Should you chance, after dinner, to be affected by a slight drowsiness, never resist it because your wife wishes to chat with you; do not mind her, but go quietly to sleep.
    When you have an evening party at your house, come home to dress just as the company is beginning to arrive.
    Should you find yourself at eleven o'clock at night among a set of bachelor friends, and be offered a cigar, always stay and smoke it, and another after it if you like, and, if you please, another after that; in fact, as many as you find agreeable; never troubling yourself for an instant about keeping your wife and the servants up.
    In short, on all occasions, consult studiously your own inclinations, and indulge, without the least restriction, your every whim and caprice; but never regard your wife's feelings at all; still less make the slightest allowance for any weakness or peculiarity of her character; and your home will assuredly be as happy as you deserve that it should be.
Punch, 1844

    YOUR first consideration before marriage was, how to please your lover. Consider any such endeavour, after marriage, to be unnecessary and ridiculous; and, by way of amends for your former labour, let your sole object be, to please yourself.
    Be at no pains to look well of a morning. A long toilet is tiresome; particularly when it is cold. "Taking the hair out" occupies nearly ten minutes :  come down to breakfast, therefore, in curl papers; also in a flannel dressing-gown; and, unless you expect callers, remain in déshabille all day. Husbands are nobodies, and comfort is to be studied before appearance.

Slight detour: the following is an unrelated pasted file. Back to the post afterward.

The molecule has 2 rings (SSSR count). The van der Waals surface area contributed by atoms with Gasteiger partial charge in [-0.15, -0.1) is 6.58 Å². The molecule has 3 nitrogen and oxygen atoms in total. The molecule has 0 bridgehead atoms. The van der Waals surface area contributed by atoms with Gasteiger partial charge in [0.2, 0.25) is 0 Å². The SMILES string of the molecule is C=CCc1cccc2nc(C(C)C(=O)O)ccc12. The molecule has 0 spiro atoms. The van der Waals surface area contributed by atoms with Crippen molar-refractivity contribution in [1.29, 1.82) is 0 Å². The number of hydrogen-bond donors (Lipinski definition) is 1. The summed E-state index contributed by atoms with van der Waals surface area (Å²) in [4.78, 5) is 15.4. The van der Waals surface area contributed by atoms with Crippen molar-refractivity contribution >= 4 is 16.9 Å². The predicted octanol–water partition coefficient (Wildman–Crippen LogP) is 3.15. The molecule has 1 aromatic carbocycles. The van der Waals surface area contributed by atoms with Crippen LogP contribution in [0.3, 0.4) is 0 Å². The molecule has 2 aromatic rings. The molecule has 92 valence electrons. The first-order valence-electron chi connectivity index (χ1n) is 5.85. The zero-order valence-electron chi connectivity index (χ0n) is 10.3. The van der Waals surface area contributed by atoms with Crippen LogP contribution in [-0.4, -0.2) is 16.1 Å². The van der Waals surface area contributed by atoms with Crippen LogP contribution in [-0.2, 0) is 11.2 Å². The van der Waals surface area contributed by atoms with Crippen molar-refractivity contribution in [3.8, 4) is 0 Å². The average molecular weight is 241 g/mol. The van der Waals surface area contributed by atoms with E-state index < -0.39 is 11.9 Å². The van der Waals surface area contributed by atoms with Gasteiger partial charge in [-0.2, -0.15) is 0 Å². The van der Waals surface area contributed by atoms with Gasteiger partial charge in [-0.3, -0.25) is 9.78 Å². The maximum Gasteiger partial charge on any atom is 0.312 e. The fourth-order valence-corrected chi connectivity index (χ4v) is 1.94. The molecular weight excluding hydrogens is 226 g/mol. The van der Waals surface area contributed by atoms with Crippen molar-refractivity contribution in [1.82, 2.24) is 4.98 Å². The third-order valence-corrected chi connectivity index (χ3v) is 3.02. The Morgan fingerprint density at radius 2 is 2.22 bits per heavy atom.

But are you to neglect your attire altogether? By no means. Indulge your taste in dress to the utmost. Be always buying something new; never mind the expense of' it. Payments belong to husbands. If you see a shawl or bonnet in a window, order it. Should a silk or a muslin attract your eye, desire it to be sent home. Does a feather, a ribbon, a jewel, strike your fancy?  purchase it instantly. If your husband is astonished at the bill, pout; if he remonstrates, cry. But do not spoil your finery by domestic wear. Reserve it for promenades and parties. It is the admiration of society, that you should seek for, not your husband's.
    Be constantly seeing tables, chairs, window curtains, and other furniture which you like better than your own; and insist upon their being got. Want to get rid of your old piano, and have a new one. If your husband keeps a carriage for you, desire a better; if be does not, and cannot afford it, complain. Whenever your desires exceed his means, look unhappy, and hint how much more advantageously you might have married. Never smile and hope for better things, but make your husband feel, as keenly as you can, the inadequacy of his means to support you.